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Alcohol Use in Teenagers

Alcohol use in teenagers

    • Experimentation with alcohol during the teen years is common. In fact, according to the National Center on Addiction and Substance Abuse, almost 80% of high school students have tried alcohol.
    • According to research by the National Institute on Alcohol Abuse and Alcoholism, adolescents who begin drinking before age 15 are four times more likely to develop alcohol dependence than those who begin drinking at age 21.
      • In 2003, 31 percent of drivers age 15 to 20 who died in traffic accidents had been drinking alcohol.


    • According to the annual Monitoring the Future (MTF) survey, which includes almost 50,000 8th, 10th, and 12th grade students in about 400 public and private schools, the use of alcoholic beverages has generally been in decline among American teens for the last several years, and that decline continued in all three grades in 2005.

What are the health effects of drinking alcohol?

    • Alcohol impairs the judgment and coordination required to drive a car or operate machinery safely.
      • Alcohol can also increase the incidence of a variety of aggressive acts, including domestic violence and child abuse.


    • Too much alcohol intake can lead to dizziness, slurred speech, disturbed sleep, nausea, and vomiting.
    • Drinking large amounts of alcohol at one time or very rapidly can cause alcohol poisoning, which usually starts with vomiting which leads to unconsciousness and difficulty breathing then possibly low blood sugar, seizures, coma and even death.

Long-term Effects

Prolonged, heavy use of alcohol can lead to addiction (alcoholism).

Sudden cessation of long term, extensive alcohol intake is likely to produce withdrawal symptoms, including severe anxiety, tremors, hallucinations, and convulsions.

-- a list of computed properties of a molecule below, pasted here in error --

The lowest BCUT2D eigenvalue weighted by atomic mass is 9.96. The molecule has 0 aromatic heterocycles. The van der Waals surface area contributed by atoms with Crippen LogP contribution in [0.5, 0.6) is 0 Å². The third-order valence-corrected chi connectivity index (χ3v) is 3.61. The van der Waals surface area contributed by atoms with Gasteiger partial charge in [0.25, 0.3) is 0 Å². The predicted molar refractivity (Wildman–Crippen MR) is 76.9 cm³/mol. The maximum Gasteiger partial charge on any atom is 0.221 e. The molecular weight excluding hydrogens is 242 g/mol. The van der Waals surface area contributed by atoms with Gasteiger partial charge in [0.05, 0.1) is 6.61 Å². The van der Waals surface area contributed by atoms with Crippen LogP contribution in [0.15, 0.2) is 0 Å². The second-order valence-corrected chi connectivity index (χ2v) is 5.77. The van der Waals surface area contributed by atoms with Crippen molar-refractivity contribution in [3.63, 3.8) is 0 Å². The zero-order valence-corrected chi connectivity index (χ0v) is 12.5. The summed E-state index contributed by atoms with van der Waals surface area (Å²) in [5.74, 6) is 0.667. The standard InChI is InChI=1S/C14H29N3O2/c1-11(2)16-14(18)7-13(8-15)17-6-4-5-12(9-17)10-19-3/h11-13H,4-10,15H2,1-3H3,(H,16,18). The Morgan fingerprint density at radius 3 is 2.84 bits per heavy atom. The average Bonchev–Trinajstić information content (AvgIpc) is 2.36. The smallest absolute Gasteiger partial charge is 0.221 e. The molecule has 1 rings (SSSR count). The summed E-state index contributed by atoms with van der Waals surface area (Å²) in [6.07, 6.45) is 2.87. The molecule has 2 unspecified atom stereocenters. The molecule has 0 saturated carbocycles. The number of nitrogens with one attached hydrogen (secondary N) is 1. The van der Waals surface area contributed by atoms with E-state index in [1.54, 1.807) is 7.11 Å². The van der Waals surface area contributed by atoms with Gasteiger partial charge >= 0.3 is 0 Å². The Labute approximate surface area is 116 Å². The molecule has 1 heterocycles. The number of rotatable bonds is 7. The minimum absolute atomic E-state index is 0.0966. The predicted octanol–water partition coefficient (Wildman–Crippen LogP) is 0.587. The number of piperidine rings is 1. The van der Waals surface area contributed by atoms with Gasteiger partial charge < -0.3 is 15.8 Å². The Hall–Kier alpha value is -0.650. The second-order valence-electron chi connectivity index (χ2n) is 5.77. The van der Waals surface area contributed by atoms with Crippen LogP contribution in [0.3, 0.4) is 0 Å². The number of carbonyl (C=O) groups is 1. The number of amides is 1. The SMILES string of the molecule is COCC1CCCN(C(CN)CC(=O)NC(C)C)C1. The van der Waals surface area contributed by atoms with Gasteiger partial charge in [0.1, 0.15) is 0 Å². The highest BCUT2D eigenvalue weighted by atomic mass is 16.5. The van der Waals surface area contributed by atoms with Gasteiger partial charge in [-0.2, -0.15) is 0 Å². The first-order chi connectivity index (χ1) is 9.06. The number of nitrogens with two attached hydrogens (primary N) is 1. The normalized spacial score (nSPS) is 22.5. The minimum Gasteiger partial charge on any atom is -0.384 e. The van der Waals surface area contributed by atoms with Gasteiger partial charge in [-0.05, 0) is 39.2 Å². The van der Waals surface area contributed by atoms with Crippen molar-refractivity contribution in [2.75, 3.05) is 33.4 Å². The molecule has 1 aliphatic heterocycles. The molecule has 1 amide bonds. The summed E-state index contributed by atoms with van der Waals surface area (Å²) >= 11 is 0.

Long-term effects of consuming large quantities of alcohol can lead to:
• permanent damage to vital organs
• several different types of cancer
• gastrointestinal upset, such as nausea and ulcers
• malnutrition and nutritional deficiencies
• sexual dysfunctions
• high blood pressure
• lowered resistance to disease

How can you tell if a friend has a drinking problem?

  • If your friend has one or more of the following warning signs, he or she may have a problem with alcohol:
  • Getting drunk on a regular basis
  • Lying about how much alcohol he or she is using
  • Believing that alcohol is necessary to have fun
  • Having frequent hangovers
  • Feeling run-down, depressed, or even suicidal
  • Having “blackouts”–forgetting what he or she did while drinking

What can you do to help someone who has a drinking problem?

The National Drug and Alcohol Treatment Referral Routing Service provides a toll-free telephone number, 1-800-662-HELP (4357), offering various resource information. Through this service you can speak directly to a representative concerning substance abuse treatment, request printed material on alcohol or other drugs, or obtain local substance abuse treatment referral information in your State.

Other Resources:

Fact sheets and information on specific drugs for teens and adults

The Partnership for a Drug-free America

American Council for Drug Education

National Children’s Coalition
Alcohol and other drug information for teens

This is a support group for family members and friends of alcoholics.
(888) 4AL-ANON